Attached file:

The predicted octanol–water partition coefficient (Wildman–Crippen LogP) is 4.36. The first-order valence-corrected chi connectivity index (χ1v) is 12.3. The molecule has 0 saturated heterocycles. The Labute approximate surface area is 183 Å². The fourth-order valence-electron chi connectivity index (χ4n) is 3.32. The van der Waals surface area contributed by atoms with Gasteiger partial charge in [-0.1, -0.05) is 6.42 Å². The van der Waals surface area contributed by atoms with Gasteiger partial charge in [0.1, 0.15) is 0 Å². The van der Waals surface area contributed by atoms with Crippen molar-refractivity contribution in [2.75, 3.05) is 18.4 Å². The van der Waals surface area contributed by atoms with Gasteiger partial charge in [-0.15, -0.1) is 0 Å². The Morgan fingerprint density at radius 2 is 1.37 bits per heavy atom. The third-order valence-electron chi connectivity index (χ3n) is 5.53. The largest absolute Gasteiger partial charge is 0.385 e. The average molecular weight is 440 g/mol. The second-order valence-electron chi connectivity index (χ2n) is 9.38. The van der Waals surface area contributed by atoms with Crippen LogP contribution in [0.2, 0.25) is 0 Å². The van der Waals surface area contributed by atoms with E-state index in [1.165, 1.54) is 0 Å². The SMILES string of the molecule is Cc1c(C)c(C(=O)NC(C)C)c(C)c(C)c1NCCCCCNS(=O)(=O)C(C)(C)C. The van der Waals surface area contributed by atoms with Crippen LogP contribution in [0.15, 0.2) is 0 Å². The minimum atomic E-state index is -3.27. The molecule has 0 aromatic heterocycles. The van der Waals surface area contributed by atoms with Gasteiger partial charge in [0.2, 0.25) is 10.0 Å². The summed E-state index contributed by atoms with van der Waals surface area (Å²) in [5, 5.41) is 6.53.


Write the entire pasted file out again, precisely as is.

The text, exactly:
The predicted octanol–water partition coefficient (Wildman–Crippen LogP) is 4.36. The first-order valence-corrected chi connectivity index (χ1v) is 12.3. The molecule has 0 saturated heterocycles. The Labute approximate surface area is 183 Å². The fourth-order valence-electron chi connectivity index (χ4n) is 3.32. The van der Waals surface area contributed by atoms with Gasteiger partial charge in [-0.1, -0.05) is 6.42 Å². The van der Waals surface area contributed by atoms with Gasteiger partial charge in [0.1, 0.15) is 0 Å². The van der Waals surface area contributed by atoms with Crippen molar-refractivity contribution in [2.75, 3.05) is 18.4 Å². The van der Waals surface area contributed by atoms with Gasteiger partial charge in [-0.15, -0.1) is 0 Å². The Morgan fingerprint density at radius 2 is 1.37 bits per heavy atom. The third-order valence-electron chi connectivity index (χ3n) is 5.53. The largest absolute Gasteiger partial charge is 0.385 e. The average molecular weight is 440 g/mol. The second-order valence-electron chi connectivity index (χ2n) is 9.38. The van der Waals surface area contributed by atoms with Crippen LogP contribution in [0.2, 0.25) is 0 Å². The van der Waals surface area contributed by atoms with E-state index in [1.165, 1.54) is 0 Å². The SMILES string of the molecule is Cc1c(C)c(C(=O)NC(C)C)c(C)c(C)c1NCCCCCNS(=O)(=O)C(C)(C)C. The van der Waals surface area contributed by atoms with Crippen LogP contribution in [0.15, 0.2) is 0 Å². The minimum atomic E-state index is -3.27. The molecule has 0 aromatic heterocycles. The van der Waals surface area contributed by atoms with Gasteiger partial charge in [0.2, 0.25) is 10.0 Å². The summed E-state index contributed by atoms with van der Waals surface area (Å²) in [5, 5.41) is 6.53.